on one side only of each sheet
of paper.
Mss. should be bound, for the
. convenience of the reader.
Mss. should be enclosed in a
large manila envelope, with a
smaller envelope enclosed,
bearing on the outside the
author's pseudonym, on the in-
side, under seal, his real name
and address.
Mss. should be submitted not1
later than 12 o'clock noon, Fri-
day, January 11, at the offices
of any on the three judges-
Prof. O. J. Campbell, Prof.
Kenneth Rowe, and Director
Windt.
In connection with the perform-
ance of "Redemption" in Detroit
next week, which will feature the
great European actor, Alexander
Moissi, the Ann Arbor Tolstoi
Y- - --1- -A^-----n- ___4"

i
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I

4
4-..a..
( 5-- ' :

F '
M

ftft""t~zk 4.-

C OMMENCEMENT day is coming-sooner than you ever thought
possible. Soon you will have received your college award-your
degree. It will have been worth working for, not just for possession of
the sheepskin, but because it stands for four years of accomplishment.
When you leave college, you will hear of the Charles A. Coffin Award,
the highest gift in the utilities industry for excellence of operation.
During the six years of the Coffin Foundation, three of the Gold
Medals symbolizing first place have been won by companies under
Stone & Webster executive management.
No matter what profession or business you choose, you'll meet
Stone & Webster men-financing utilities, operating gas, electric, and
transportation companies, building power and industrial plants. They're
wide awake, alert, progressive. You'll find the Stone & Webster organiza.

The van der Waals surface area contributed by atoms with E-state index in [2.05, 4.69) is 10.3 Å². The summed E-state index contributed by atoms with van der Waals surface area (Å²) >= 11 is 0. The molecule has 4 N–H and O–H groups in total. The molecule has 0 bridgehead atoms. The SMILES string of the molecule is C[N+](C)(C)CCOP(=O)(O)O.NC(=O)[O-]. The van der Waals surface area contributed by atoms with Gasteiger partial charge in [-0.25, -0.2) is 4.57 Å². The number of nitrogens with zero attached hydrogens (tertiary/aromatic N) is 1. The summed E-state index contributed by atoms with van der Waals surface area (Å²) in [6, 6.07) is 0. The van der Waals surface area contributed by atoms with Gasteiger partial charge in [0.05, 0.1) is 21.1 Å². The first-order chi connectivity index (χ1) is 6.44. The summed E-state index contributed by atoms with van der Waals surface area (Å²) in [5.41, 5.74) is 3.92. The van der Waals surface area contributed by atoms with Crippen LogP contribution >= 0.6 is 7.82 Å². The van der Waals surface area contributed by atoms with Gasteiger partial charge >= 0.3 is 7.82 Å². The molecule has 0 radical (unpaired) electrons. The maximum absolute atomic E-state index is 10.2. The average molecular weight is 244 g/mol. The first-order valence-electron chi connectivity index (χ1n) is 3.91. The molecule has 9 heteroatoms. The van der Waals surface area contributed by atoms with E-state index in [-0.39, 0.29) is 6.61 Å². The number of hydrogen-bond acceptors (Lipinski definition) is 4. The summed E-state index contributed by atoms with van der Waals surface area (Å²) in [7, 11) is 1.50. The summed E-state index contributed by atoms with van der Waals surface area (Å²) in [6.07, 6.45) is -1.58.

tion is worth knowing and worth doing business with.
STONE &IC Cm " STA T E
INCORPORATED

- . _* 4i
a

I Editorial Comment

i

TUT, TUT, MR. BROWN
(From The Washtenaw Tribune)
"I call it providential," said Ed-
win N. Brown, leader of the opposi-
tion to dormitories, in speaking of
the halt in the University housing
program.-
"It certainly is a gracious answer
to a host of prayers, and rejoices
the hearts of many who were on
the verge of dispair," he added.
"The state," said Mr. Brown, "has;
now been granted at least some
time and opportunity to inquire!
into the need and wisdom of such
an unusual proceeding, and we be-
licve the more it is examined the
less it will be approved.
"The prayer of the petitioners
before the Board of Regents De-
cember 21," he said, "was expressed
in this one line: 'We plead in be-
half of the state for more time in
which to investigate the necessity
and wisdom of such an unusual
plan.' Within a few hours, this
little request .was denied by the
Board of Regents, and now within
ten days by some strange fate, it,
has been granted by the Guardian
Trust," said Mr. Brown.
"For some miraculous reason," he
added, "the designs of the BoardI
of Regents have been overruled,
and our exact request has been
granted. Call it superstition, if you
like. I call it providence. I believe
the dormitories never will be elec-
ted as planned; and if so, a curse

/

Mould the man first, then the metal

C ARNEGIE developed the steel in-
dustry by first developing his men.
The Bell System is growing faster
than ever before in its history and this
growth, like the steel growth, is based
on the development of men.
Today, in the telephone industry,
men in supervisory positions must co-
ordinate many and varied factors. For
example, before locating a new central

office, population trends are studied.
While it is being built, telephone appa-
ratus is planned, made, delivered and
installed on orderly schedule.
But more basic than all this, the
executive shows leadership by his in-
sight into the human equation and by
the sympathy and understanding with
which he adapts individual to job,
moulding his men first.